If not ten, I say you may never get your book out. Clients get so discouraged when they don’t do their fieldwork for our coaching calls, so I came up with one solution of doing one High Level Activity or more each day for five days a week. (HLAs) Go ahead; take the weekend off like I do.

Some HLA steps include:

– Write on a chapter that you have passion for first.

– Write 2-3 pages a day on just one chapter.

– Finish one chapter before you move on.

– Write 3-6 questions you need to answer for your audience for each chapter before you write a word.

– Read a book on how to put a chapter together the fast way

– Write in your organizer each day the specific HLAs you will do

– Contact a book coach who has low-cost teleclasses, small group coaching groups, or writes books on the topic you need help on.

– Write a sample chapter introduction with a hook and thesis to direct your reader to the meat.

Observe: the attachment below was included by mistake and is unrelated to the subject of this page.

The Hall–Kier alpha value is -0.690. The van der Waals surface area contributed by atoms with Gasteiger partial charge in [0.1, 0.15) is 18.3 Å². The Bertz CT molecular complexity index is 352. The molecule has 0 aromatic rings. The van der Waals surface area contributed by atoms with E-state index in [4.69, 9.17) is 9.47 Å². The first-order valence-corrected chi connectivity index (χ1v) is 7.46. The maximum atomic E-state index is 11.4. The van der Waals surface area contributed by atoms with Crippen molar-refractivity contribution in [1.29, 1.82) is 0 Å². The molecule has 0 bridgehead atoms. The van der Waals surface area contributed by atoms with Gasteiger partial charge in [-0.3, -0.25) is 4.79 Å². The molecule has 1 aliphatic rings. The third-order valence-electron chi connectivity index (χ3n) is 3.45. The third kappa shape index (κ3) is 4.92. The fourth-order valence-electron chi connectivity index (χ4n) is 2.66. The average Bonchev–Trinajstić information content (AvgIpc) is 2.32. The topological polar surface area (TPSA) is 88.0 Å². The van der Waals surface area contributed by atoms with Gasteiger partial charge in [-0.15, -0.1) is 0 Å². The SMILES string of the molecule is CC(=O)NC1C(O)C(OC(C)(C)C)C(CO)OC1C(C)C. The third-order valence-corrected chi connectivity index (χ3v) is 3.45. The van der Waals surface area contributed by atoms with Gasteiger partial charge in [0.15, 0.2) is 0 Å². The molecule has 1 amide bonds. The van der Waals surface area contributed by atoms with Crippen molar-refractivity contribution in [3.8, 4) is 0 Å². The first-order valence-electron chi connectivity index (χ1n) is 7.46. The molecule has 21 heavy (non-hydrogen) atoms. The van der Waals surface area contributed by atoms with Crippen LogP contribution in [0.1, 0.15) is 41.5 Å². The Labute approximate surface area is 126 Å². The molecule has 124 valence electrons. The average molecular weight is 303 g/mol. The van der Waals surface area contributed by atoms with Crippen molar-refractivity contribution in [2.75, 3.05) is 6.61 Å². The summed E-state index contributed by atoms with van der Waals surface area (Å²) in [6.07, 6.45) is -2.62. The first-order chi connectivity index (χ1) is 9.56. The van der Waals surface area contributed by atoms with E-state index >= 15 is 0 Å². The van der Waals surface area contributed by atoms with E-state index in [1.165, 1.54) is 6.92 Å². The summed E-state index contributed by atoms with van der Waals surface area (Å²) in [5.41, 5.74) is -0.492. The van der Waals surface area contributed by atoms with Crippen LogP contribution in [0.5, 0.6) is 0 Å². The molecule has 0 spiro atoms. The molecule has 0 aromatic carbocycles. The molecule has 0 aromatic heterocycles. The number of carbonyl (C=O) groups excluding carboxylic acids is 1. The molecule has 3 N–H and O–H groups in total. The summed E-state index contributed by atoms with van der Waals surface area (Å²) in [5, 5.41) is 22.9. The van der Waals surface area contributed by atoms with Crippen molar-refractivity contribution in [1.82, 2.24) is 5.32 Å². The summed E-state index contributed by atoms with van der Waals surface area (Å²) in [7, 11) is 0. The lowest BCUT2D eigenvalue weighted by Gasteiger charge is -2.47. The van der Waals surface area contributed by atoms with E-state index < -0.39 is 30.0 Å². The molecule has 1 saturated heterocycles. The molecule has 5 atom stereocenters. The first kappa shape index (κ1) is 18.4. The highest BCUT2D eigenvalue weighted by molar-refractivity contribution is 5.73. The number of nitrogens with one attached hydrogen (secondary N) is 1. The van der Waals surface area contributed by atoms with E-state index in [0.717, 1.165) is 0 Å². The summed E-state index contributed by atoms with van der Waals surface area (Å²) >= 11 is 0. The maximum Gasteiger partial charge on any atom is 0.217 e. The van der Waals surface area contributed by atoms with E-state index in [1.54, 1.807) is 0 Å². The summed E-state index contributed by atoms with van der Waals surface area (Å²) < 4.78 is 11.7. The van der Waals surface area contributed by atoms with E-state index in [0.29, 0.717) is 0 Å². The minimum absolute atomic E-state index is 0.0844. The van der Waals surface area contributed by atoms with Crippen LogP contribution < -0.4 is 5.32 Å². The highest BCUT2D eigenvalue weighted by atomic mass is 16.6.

-Write compelling copy so your reader will turn all the pages and recommend your book to others.

Sample Organizer Page

Write your intention: I finish this book (name the title) by (name date and year)

Affirm: I stay on track every day with my HLA’s.

Take Action: My HLAs for Wednesday, date, year

1. Contact a cover person for my how to book

2. Answer three questions for chapter 6. For example,

– Can I write print or eBook at the same time?

– What’s the best eBook format for my book’s purpose and me?

– How much will it cost to self- publish? (A lot less than you think)

– Add front and back material to sell more copies

Think of the Payoffs.

The trick is to finish these three HLAs or even one before you go to bed that day. If you finish fully, you’ll feel confident and your guilt will disappear.